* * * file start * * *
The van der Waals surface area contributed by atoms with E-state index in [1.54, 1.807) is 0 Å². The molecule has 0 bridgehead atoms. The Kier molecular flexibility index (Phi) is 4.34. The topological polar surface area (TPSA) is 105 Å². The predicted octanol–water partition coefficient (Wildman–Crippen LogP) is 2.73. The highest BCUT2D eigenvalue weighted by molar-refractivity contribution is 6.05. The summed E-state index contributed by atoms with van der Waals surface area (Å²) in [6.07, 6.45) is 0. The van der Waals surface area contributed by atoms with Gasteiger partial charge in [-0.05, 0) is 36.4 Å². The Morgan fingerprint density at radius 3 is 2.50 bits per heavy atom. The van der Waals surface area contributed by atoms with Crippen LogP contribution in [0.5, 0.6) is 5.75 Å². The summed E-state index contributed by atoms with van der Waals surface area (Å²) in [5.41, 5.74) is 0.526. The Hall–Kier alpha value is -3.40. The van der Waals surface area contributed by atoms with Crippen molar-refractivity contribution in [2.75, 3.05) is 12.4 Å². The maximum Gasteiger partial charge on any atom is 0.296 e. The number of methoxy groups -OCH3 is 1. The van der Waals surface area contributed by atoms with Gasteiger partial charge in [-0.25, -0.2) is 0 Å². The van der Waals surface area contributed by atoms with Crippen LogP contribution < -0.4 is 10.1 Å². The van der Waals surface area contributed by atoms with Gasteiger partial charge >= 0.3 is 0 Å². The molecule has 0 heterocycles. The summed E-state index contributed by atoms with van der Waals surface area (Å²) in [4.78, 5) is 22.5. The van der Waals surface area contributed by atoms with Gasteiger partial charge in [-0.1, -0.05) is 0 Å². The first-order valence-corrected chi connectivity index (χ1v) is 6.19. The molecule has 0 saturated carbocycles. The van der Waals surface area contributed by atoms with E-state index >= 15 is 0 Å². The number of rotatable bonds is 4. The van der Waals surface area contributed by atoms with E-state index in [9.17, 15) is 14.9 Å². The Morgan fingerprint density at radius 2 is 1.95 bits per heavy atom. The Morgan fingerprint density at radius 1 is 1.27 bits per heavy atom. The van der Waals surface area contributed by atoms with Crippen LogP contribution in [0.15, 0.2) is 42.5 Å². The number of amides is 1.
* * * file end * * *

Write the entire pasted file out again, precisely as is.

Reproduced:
The van der Waals surface area contributed by atoms with E-state index in [1.54, 1.807) is 0 Å². The molecule has 0 bridgehead atoms. The Kier molecular flexibility index (Phi) is 4.34. The topological polar surface area (TPSA) is 105 Å². The predicted octanol–water partition coefficient (Wildman–Crippen LogP) is 2.73. The highest BCUT2D eigenvalue weighted by molar-refractivity contribution is 6.05. The summed E-state index contributed by atoms with van der Waals surface area (Å²) in [6.07, 6.45) is 0. The van der Waals surface area contributed by atoms with Gasteiger partial charge in [-0.05, 0) is 36.4 Å². The Morgan fingerprint density at radius 3 is 2.50 bits per heavy atom. The van der Waals surface area contributed by atoms with Crippen LogP contribution in [0.5, 0.6) is 5.75 Å². The summed E-state index contributed by atoms with van der Waals surface area (Å²) in [5.41, 5.74) is 0.526. The Hall–Kier alpha value is -3.40. The van der Waals surface area contributed by atoms with Crippen molar-refractivity contribution in [2.75, 3.05) is 12.4 Å². The maximum Gasteiger partial charge on any atom is 0.296 e. The number of methoxy groups -OCH3 is 1. The van der Waals surface area contributed by atoms with Gasteiger partial charge in [-0.25, -0.2) is 0 Å². The van der Waals surface area contributed by atoms with Crippen LogP contribution < -0.4 is 10.1 Å². The van der Waals surface area contributed by atoms with Gasteiger partial charge >= 0.3 is 0 Å². The molecule has 0 heterocycles. The summed E-state index contributed by atoms with van der Waals surface area (Å²) in [4.78, 5) is 22.5. The van der Waals surface area contributed by atoms with Gasteiger partial charge in [-0.1, -0.05) is 0 Å². The first-order valence-corrected chi connectivity index (χ1v) is 6.19. The molecule has 0 saturated carbocycles. The van der Waals surface area contributed by atoms with E-state index >= 15 is 0 Å². The number of rotatable bonds is 4. The van der Waals surface area contributed by atoms with E-state index in [9.17, 15) is 14.9 Å². The Morgan fingerprint density at radius 2 is 1.95 bits per heavy atom. The Morgan fingerprint density at radius 1 is 1.27 bits per heavy atom. The van der Waals surface area contributed by atoms with Crippen LogP contribution in [0.15, 0.2) is 42.5 Å². The number of amides is 1.